Since its big default on its foreign debt (which I should really write about, it was ingenious) Ecuador has made a lot of oil-for-loans deals with China. The FT reported that Ecuador sold oil at $14-$15 per barrel. Felix Salmon wrote a post entitled “How Ecuador sold itself to China.” Neat stuff.
But exaggerated. The Bolivarians in Quito have not sold their sovereignty to China. Here’s the deal. The China Development Bank (CDB) loans money to Ecuador. Petroecuador repays by shipping oil to China. The Chinese pay for the oil at market prices. The money is deposited in the CDB, which withdraws 21% of the revenue to repay the loan. China has made three of these loans, at fairly cheap interest rates: 7.25% for the first , 6% for the second and 6.9% for the third, at a time when Ecuador basically could not borrow and paid 8.45% on its outstanding issues.
OK, so no Chinese empire ... but is China freeing Ecuador from dependence on the United States? (We will ignore that whole dollarization thing.) Not really. There are some reports that the country is now exporting all its crude to China and Latin America. The official figures for the first half of 2012, however, tell a different story. By value, 59% of oil exports went to the United States; another 11% went to Chile and 10% to Peru. Only 2% worth (or $137 million) went to China. Ditto, imports of refined products from the U.S. of A. came to 55% of Ecuadorian petroleum imports; an additional 8% came from Panama. Only 5% came from Venezuela and nothing from China. Ecuadorian crude isn’t the best quality, but it’s good enough for Chinese refineries ... except they do not seem to really want it.*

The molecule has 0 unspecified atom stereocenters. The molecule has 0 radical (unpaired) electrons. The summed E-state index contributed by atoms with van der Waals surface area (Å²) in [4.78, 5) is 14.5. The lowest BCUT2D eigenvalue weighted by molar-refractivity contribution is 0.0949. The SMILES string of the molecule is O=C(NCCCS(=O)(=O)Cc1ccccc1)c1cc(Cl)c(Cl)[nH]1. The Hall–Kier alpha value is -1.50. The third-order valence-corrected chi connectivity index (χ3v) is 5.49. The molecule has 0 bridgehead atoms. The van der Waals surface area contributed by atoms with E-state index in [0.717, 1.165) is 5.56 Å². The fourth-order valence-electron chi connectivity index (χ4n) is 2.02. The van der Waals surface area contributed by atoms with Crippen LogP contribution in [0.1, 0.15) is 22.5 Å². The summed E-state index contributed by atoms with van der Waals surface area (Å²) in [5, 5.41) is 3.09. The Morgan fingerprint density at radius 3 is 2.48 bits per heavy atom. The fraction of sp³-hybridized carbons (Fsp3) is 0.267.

(A useful resume of different oil blends is here: scroll to Table 1.)
OK, then. Unless something drastically changes, Ecuador is going to pay Occidental. Maybe not for a while, but it will pay. And China does not have a colony across the Pacific, fun as it is to imagine such a thing.
I should mention that the international courts thing runs both ways. Maybe Ecuador will pay Occidental with assets taken from Chevron ...
* UPDATE: I imagine that Petroecuador is swapping its oil for oil from other sources to send to China. PDVSA does this all the time, so it would not be unprecedented, and it would explain why the Central Bank reports almost no crude exports to the PRC despite the loan deals.